Early adventures with Ubuntu

I’ve been thinking about switching from Fedora to Ubuntu. I downloaded the latest Ubuntu version a few weeks ago. Today I took the plunge and booted it up.

First thing I noticed, no wireless networks. It detected my card and it seemed to work, but no networks were listed by NetworkManager. I unplugged the power and went through to the living room to plug in with a good old fashioned ethernet cable. Fairly quickly I found a solution. So back to my desk on wireless.


At first glance, Ubuntu is just not as pretty as Fedora. The graphics seemed a bit too Windows 3.1 for me. I switched to one of the other included themes. It was a bit better. I think I’d have to hunt around for a nicer Ubuntu theme. Personally, I think this is a big failure for Ubuntu. In aiming to bring free software to everyone, appearance matters.

For a Windows user, comparing Windows Vista with Ubuntu 8.04, I think Vista wins on appearance. For many users, that’s an important factor. Personally, it’s not a deal breaker, but I will do something about it.

Installing software

The package manager in Ubuntu is streets ahead of Fedora. Straight away it just works. It feels nice and clean. It tells you the expected download time until all your packages have downloaded. It strikes a great balance between the fine grained control I get with yumex and the simple interface of the default Fedora package manager. Thumbs up for Ubuntu.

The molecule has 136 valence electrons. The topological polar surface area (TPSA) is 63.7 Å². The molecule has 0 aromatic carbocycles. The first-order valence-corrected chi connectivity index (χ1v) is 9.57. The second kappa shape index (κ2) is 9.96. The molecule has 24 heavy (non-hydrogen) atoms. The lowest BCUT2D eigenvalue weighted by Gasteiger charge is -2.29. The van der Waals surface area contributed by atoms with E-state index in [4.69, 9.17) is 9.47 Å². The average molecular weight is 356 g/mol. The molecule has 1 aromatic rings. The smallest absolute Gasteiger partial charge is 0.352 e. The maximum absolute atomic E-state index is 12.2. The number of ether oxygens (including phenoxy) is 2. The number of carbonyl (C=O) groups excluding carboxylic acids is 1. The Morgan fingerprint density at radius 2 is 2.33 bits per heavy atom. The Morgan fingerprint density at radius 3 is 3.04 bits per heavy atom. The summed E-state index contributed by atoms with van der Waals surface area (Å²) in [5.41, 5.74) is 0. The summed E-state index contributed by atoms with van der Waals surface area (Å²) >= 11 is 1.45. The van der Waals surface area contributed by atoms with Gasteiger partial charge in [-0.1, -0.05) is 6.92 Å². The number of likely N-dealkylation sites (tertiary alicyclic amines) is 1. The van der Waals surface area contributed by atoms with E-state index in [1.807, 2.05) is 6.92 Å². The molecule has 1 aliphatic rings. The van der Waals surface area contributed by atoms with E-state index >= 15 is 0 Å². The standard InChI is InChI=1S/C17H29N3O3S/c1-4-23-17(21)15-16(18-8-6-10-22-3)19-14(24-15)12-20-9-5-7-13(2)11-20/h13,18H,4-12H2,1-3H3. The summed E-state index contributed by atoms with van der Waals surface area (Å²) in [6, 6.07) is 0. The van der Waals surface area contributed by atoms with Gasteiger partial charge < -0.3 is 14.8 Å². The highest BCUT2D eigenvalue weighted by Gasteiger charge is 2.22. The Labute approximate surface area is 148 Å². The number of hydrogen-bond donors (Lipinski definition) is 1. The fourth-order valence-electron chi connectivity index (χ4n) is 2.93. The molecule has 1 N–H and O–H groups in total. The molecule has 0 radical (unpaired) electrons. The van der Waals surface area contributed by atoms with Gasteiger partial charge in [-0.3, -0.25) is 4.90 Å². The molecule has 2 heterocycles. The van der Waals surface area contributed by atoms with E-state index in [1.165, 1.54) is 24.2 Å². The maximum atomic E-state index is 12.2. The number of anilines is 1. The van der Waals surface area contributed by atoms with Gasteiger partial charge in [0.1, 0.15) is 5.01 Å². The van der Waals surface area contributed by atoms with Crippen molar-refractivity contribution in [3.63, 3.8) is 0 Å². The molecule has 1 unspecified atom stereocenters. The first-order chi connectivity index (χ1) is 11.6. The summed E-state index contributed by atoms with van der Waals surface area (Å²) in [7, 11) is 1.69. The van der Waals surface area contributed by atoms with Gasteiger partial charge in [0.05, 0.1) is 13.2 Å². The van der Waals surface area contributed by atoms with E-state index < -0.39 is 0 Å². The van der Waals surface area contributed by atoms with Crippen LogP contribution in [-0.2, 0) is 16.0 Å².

Proprietary formats

Playing MP3 files, avi files, or any other non-free format is a little tricky on Linux. You need to install software which can be “questionable” in terms of it’s copyright position. Fedora gets round this problem by not shipping any of that software. Instead you grab that stuff from livna. However, livna is not installed by default. You have to manually add it yourself.

In Ubuntu, I tried to play an MP3 file. It asked if I’d like to search for the codecs. Then it warned me that I was installing software from the Ubuntu community. A minute or so later, the song started playing. Whatever magic happens behind the scenes in Ubuntu happens automatically. A big plus for Ubuntu, particularly for new users.


By default, Ubuntu boots in Live CD mode. So no changes are made to your hard drive. It’s a great option for new users. You can test the operating system. Check all your hardware works. Then choose to install if you want to. It was at this point that Ubuntu crashed. I’m not sure what went wrong. I could move the mouse, and the clock was ticking, but nothing else. I tried a ctrl-alt-backspace to restart X, no luck.

Ironically, I was proceeding with the install when it crashed. Now I’ve booted back to Fedora. I’m still swaying on whether to try Fedora 9 or not. If I do go with Fedora 9, I almost certainly won’t switch to Ubuntu. In Ubuntu’s favour, I already have the CD. I’ll have to go to the local library to download Fedora 9. That might end up being the deciding factor! πŸ™‚


I recommend Ubuntu to anyone interested in trying Linux. I think they work really hard to make it easy to use, and largely succeed. Personally, being fairly experienced with Linux, I don’t think there will be much difference. Package managing is better in Ubuntu. TrueCrypt ships .debs and not .rpms, so that’s a bonus. I’m just not sure if it will be worth the effort of switching.

For new users, Ubuntu is great. Personally, time will tell.

Evolution Attachments